The U.S. Department of Agriculture (USDA) is under pressure over concerns about food safety during the COVID-19 pandemic. As the coronavirus outbreak has spread across the United States, food product recalls have nearly vanished from headlines. This is causing concern that food safety is falling to the wayside as concerns about coronavirus continue to grow.
From February to April 2020, there were only three product recalls issued by the USDA’s Food Safety and Inspection Service (FSIS). Prior to the coronavirus outbreak, there were between three and five food recalls per month. Some food safety experts are curious about the sudden gap in recalls. A Rutgers University professor of food microbiology says,
“I do think that it is unusual that there were no recalls during that time frame. COVID-19 has been a distraction.”
But is the distraction compromising food safety in the U.S.?
Food Safety Concerns Amid Coronavirus Outbreak
With coronavirus affecting almost every aspect of daily life, it is not surprising that resources are being focused on pandemic response, rather than general oversight. The USDA and the U.S. Food and Drug Administration (FDA) are not inspecting food processors and distributors as regularly as usual. The FDA is primarily focused on vaccines, treatment and supporting the healthcare industry.
In addition to changes in oversight, there is also the issue of supply and demand. Many food processing plants are working on limited staff, or are even being shut down due to the coronavirus. Tyson Foods and Smithfield Foods are both experiencing a shortage of workforce, which is affecting their operations. Several meat processing plants are closed, and that is affecting the supply of meat.
Food safety experts agree that the coronavirus is making it harder for the USDA and FDA to continue normal inspections and oversight. This is especially true at facilities currently battling an outbreak. Shortages of workers and less inspections has many consumers concerned about how safe their food is. One food safety legal professional says,
“On the one hand, it could be that there are fewer reports of product withdrawals or recalls because industry members are doing a better job of safely processing the food they put out in the marketplace. On the other hand, a reduction in reported recalls may be the product of government budget cuts and regulation rollbacks that have resulted in fewer food facility inspections, the retrenchment of government oversight and our reliance on industry to self-police.”
Other food safety experts say that consumers should not worry too much about the lack of recalls or the decrease in product oversight. The number of recalls at any given time is variable.
What About Foodborne Illnesses?
Experts are saying that less recalls may not indicate that our food is less safe. But there is another issue that must be a consideration. That issue is foodborne illness. Right now, doctors and hospitals are overwhelmed. Those that are not are operating on a very tight schedule. If someone in your household develops a foodborne illness like E. coli or salmonella, what will you do?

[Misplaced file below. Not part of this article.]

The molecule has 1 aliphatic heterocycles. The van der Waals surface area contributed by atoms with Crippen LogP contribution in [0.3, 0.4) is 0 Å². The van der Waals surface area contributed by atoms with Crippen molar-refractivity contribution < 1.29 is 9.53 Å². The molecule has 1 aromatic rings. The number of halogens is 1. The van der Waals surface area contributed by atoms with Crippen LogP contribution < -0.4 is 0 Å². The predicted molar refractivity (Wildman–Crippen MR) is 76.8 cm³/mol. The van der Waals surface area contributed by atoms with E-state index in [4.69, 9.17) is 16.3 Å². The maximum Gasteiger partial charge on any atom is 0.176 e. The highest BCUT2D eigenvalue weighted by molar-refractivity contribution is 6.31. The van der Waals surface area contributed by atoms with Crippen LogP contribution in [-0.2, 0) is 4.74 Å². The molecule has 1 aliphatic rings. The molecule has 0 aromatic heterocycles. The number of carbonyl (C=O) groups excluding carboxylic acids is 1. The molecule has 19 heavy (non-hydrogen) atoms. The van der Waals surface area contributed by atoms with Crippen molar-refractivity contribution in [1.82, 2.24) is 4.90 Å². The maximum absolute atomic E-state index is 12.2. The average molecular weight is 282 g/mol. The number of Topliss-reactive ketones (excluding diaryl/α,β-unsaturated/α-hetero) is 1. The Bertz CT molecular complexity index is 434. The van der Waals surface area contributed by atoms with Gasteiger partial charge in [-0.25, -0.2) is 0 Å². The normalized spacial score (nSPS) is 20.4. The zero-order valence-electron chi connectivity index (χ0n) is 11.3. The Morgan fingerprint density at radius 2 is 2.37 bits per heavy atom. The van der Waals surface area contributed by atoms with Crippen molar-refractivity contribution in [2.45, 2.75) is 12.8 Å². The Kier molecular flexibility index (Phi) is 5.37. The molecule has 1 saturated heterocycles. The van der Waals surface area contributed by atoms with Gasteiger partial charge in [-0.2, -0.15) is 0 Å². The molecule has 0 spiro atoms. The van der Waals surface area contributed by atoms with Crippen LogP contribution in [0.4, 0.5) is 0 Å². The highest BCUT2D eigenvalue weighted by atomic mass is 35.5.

Food safety experts say they believe most people will ride out the illness without getting medical attention. Not only are consumers wary of going to a doctor’s office right now, but many doctors are not doing laboratory tests right now except for coronavirus tests. What that means for consumers is that they will have to be especially diligent in monitoring anyone with a foodborne illness.
While most foodborne illnesses are easy to treat, some can develop into a more severe illness or present complications that can be dangerous. For example, many foodborne illnesses can lead to dehydration without treatment in a timely manner. More specifically:
- E. coli – Complications of E. coli include meningitis, sepsis, pneumonia and hemolytic uremic syndrome (HUS).
- Salmonella – Complications of salmonella include dehydration, reactive arthritis and bacteremia (a bloodstream infection).
- Listeria – Listeria infection (listeriosis) may cause complications like septicemia, listeria meningitis, miscarriage or stillbirth.
- Norovirus – Norovirus may cause severe dehydration and malnutrition.
It is important that anyone with symptoms of a foodborne illness carefully monitor their symptoms. Call your doctor or schedule a telehealth appointment if you have questions or concerns.
Food Safety Advice for Consumers
So what can you do as a consumer to make sure that the food you serve your family is safe? At Bad Food Recall, we offer the following food safety and hygiene tips:
- Practice good hygiene when you are shopping for groceries.
- Wash your hands before and after handling food products – even those in packages.
- Wash produce thoroughly before preparing or eating. You should even was the skins of fruit or vegetables, even if you don’t eat it.
- Keep fresh food separate from raw meat, poultry or seafood.
- Clean and disinfect your kitchen and refrigerator regularly.
- Do not use cleaner or disinfectant on your food products. These chemicals are not safe for human ingestion.
- Repackage dry goods (cereal, rice, beans, etc.) into plastic bags or containers. Recycle or discard the original packaging outside your home.
- Avoid sharing utensils or straws with other people.
- If someone in your home is sick, that person should not prepare food for others.
Ultimately, food safety during the coronavirus pandemic boils down to good common sense and good hygiene practices. Taking a little bit more time to disinfect your kitchen, wash and properly prepare food can help you avoid foodborne illness.